UK markets must soldier on through chaos after EU vote
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UK markets must soldier on through chaos after EU vote


UK capital markets issuers and investors who want to do deals need to prepare to ignore Brexit and come to market. There is no sense in waiting for political calm — the European election result shows it simply is not going to come.

Some of London’s investment banks have already taken this approach and remain active — perhaps they are not as busy as they would have been without the threat of Brexit hanging over the UK, but business is getting done.

In equity capital markets there are three London listings being marketed to investors, including two from domestic UK issuers — the IPOs of Trainline and Watches of Switzerland.

Last week, Marks & Spencer launched its £601m rights issue to fund an ambitious joint venture with Ocado.

Banks and investors speaking to GlobalCapital have not forgotten Brexit and neither are they blasé about the damage that a chaotic EU departure could have on the UK economy. Nevertheless, they have to ignore it for the moment.

One banker said that markets were simply soldiering on as best they could through the uncertainty and they should continue to do so in the tumultuous weeks ahead.

Last Friday, UK prime minister Theresa May laid out her plans to resign as leader of the Conservative Party; this increases the chance that the UK will leave the EU without a deal in October.

The weekend’s European elections have muddied the waters further.

Many have hailed the newly formed Brexit Party’s strong result as an indicator of growing support for a no-deal Brexit, but the truth is more complicated — and astute party strategists will surely be well aware of the nuances.

Labour and the Conservatives haemorrhaged voters to explicitly pro-remain and hard-Brexit rivals. But while Nigel Farage’s Brexit Party received the largest share of the votes, pro-remain parties — namely the Liberal Democrats, the Green Party, Change UK, the Scottish Nationalist Party and Plaid Cymru — achieved a larger share of the vote than the Brexit Party and UKIP.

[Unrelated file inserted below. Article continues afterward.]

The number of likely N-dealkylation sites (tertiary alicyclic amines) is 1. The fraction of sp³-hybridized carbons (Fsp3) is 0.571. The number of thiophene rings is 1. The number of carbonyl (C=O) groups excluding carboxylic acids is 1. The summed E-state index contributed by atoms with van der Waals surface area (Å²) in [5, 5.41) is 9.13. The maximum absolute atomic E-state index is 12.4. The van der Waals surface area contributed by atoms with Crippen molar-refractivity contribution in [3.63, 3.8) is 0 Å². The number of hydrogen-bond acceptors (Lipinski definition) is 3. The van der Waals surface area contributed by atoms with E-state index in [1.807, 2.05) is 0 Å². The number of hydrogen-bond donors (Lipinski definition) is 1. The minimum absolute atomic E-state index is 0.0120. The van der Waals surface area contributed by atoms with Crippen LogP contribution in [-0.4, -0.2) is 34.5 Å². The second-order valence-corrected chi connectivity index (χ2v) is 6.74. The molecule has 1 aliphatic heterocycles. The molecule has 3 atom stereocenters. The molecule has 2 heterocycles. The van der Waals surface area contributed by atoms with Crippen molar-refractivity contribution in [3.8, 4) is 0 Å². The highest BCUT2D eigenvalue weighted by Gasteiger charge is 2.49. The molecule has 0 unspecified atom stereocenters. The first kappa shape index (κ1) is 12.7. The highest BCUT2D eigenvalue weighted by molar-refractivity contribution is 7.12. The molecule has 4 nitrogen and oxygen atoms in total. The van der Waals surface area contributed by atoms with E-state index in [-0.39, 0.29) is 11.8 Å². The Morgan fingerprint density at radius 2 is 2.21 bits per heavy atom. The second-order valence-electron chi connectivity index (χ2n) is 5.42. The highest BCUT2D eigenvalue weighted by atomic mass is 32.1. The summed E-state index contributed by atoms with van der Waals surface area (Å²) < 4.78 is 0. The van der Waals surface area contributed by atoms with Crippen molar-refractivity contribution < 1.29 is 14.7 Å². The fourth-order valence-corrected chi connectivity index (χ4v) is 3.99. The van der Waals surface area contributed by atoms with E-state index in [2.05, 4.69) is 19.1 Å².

Conservative and Labour voters are a mix of those who want the UK to stay in the EU and those who want it to leave, but analysis by pollster Lord Ashcroft indicates that a slight majority would prefer to stay in the bloc.

However, there is a sense that voters are becoming more polarised between those who want Brexit at any cost and those who want a second referendum on EU membership.

No calm in this storm

There are fears that the next Conservative leader will back Nigel Farage’s approach and not ask the European Union for a further extension to Article 50, meaning that the UK might automatically leave the bloc without a deal on October 31.

However, any leader that did so would be acting against the expressed will of the House of Commons, which is overwhelmingly against a no-deal exit.

Moderate Conservative MPs warned against this approach over the weekend and indicated that they would vote against the government in a confidence vote.

Jeremy Hunt, the foreign secretary and Tory leadership candidate, expressed his concern over this eventuality in an interview with the Conservative-leaning Daily Telegraph on Monday, and warned it would be political suicide for the Conservative Party, as it would probably lead to a general election.

It is likely that neither the Conservatives nor the Labour opposition want a general election, given their performance at the European polls — should a UK election produce a similar result, both would lose huge numbers of seats.

There are two routes to avoiding a no-deal exit without an election. First, the government could produce a Brexit deal with the EU that meets parliament’s approval.

But it has not managed this to date, leaving the option of a second referendum on membership of the EU — an option with plenty of opponents in both the major parties.

In short, the UK has no firm direction on what is to happen at the end of October. The country appears reached a political impasse with opposing factions increasingly entrenched.

Some investors have already abandoned the UK, and investment outflows from the country remain heightened, despite improving underlying economic fundamentals, according to research from Bank of America. Only Italy is more unpopular than the UK with European fund managers.

Among global fund managers surveyed by BofA, the UK is the least popular region in the world, with 28% underweight.

Brexit will stop a lot of capital markets activity, but some transactions need to be done. For those issuers, there is no sense in waiting for things to get better, as many did in early 2019. The situation will not improve any time soon, and issuers, banks and investors need to put their heads down and get used to doing deals amid the chaos.

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